Last year, the state legislature in Tennessee overrode Gov. Phil Bredesen’s veto of a bill that would have allowed gun owners to carry their weapons into any restaurant except those whose predominant business was to serve alcohol. After the law “was later declared unconstitutionally vague,” Bredesen is currently deciding whether to veto a new bill state legislators passed this year that has “no exclusions for where guns can be carried, as long as permit holders don’t consume alcohol.”
But other state measures have the potential to go a bit further. Virginia Gov. Bob McDonnell (R) recently signed a bill into law that allows “concealed carry permit holders to bring loaded guns” into bars. But the local gun lobby is trying to get it changed so they will also be allowed to consume alcohol. And in Georgia, the state house recently passed a bill would make it “legal to enter a bar or restaurant with a licensed concealed weapon and get drunk,” as long as the individual doesn’t fire the weapon.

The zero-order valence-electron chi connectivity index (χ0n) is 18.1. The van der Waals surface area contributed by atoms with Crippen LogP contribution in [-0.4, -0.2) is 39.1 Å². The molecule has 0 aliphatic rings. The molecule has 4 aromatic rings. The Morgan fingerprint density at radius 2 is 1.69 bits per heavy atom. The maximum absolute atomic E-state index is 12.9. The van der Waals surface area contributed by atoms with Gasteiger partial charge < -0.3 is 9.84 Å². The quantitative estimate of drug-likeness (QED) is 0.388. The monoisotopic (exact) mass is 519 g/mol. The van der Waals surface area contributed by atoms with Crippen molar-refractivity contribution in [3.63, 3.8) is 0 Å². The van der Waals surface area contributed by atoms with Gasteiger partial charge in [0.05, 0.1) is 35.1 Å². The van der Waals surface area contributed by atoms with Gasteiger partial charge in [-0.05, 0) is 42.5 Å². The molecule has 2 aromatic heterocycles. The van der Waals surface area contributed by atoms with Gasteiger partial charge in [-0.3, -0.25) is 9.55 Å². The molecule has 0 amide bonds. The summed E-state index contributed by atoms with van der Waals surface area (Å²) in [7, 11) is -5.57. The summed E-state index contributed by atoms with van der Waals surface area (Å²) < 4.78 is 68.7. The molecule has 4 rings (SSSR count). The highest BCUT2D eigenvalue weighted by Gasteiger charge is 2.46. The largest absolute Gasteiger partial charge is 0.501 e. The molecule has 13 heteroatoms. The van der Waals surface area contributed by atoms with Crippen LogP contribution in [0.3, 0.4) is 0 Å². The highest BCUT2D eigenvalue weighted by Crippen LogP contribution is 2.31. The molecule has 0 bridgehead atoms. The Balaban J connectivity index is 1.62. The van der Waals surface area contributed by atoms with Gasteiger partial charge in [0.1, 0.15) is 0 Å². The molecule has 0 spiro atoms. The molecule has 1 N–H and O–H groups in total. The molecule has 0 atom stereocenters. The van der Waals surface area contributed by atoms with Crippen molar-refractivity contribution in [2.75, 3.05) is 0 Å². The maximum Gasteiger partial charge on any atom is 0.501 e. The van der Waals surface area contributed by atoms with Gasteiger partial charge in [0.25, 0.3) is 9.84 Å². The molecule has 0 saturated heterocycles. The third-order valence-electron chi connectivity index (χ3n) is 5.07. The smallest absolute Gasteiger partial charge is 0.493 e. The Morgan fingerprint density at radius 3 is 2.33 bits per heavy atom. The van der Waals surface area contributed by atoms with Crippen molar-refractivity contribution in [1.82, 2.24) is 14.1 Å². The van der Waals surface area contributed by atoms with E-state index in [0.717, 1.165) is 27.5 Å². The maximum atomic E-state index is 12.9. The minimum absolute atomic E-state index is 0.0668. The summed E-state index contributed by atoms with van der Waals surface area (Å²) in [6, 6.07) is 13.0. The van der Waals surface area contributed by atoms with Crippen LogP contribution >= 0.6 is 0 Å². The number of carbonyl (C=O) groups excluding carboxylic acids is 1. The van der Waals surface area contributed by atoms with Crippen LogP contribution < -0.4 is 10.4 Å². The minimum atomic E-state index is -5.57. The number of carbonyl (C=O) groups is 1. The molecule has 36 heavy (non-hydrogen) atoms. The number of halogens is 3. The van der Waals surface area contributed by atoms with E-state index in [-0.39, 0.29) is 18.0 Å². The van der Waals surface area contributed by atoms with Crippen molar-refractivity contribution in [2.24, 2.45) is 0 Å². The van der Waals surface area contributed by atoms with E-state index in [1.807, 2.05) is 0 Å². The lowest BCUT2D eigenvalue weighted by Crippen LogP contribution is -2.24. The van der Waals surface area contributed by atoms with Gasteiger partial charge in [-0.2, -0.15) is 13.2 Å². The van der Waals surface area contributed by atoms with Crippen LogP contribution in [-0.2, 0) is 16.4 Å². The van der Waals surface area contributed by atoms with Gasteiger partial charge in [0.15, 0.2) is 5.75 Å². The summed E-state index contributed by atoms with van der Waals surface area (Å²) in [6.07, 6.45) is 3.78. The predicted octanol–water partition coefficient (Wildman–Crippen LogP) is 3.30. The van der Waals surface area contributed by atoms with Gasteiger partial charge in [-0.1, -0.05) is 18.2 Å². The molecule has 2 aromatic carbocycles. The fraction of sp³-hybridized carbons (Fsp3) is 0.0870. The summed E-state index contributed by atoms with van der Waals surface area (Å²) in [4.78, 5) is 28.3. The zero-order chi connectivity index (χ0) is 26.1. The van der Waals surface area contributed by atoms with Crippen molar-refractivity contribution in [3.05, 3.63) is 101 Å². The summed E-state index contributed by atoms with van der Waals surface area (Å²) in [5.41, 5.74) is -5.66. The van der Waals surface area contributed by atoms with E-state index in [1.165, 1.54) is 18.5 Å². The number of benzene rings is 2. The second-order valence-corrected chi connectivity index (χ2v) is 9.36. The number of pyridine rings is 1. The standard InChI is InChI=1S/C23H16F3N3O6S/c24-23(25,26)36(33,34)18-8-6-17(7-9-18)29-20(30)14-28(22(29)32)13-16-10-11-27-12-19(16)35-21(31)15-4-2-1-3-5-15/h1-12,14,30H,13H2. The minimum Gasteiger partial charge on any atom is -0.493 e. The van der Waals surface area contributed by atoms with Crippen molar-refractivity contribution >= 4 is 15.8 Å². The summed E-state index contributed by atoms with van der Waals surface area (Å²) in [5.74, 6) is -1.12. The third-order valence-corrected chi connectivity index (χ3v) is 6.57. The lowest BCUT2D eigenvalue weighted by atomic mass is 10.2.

This weekend at the NRA’s annual conference in Charlotte, NC, ThinkProgress asked NRA members about the wisdom of these state measures. One woman said she is “not a person who drinks” and therefore thought “concealed carry should extend to commercial establishments too,” including bars. When ThinkProgress asked her if people carrying guns into bars should be able to drink alcohol, the woman replied, “No.” Reactions from other members were a bit more definitive:
— NRA MEMBER 1: You shouldn’t go get drunk and go even target shooting or something, it impairs your judgement. … It’s a rule of thumb, alcohol and guns don’t mix.
— NRA MEMBER 2: It’s probably not the best mix. … I think if you have a place where people might get out of hand with the alcohol, if they do go in with arms it needs to be taken away. They need to set it aside.
— NRA MEMBER 3: That’s probably not the best idea…allowing people to bring guns into bars and drinking.
— NRA MEMBER 4: I can understand not…carrying while you’re drinking.
Watch the video compilation:
According to one Tennessee GOP representative, the NRA threatened to withdraw endorsements if legislators voted against the bill allowing residents to carry guns in bars. “This line of reasoning borders on lunacy,” he said, adding, “What line will we not cross for the NRA? At what point do we say that’s too much?”
A recent poll also found that 56 percent of gun owners said that retail establishments should establish a strict “no guns” policy for their business.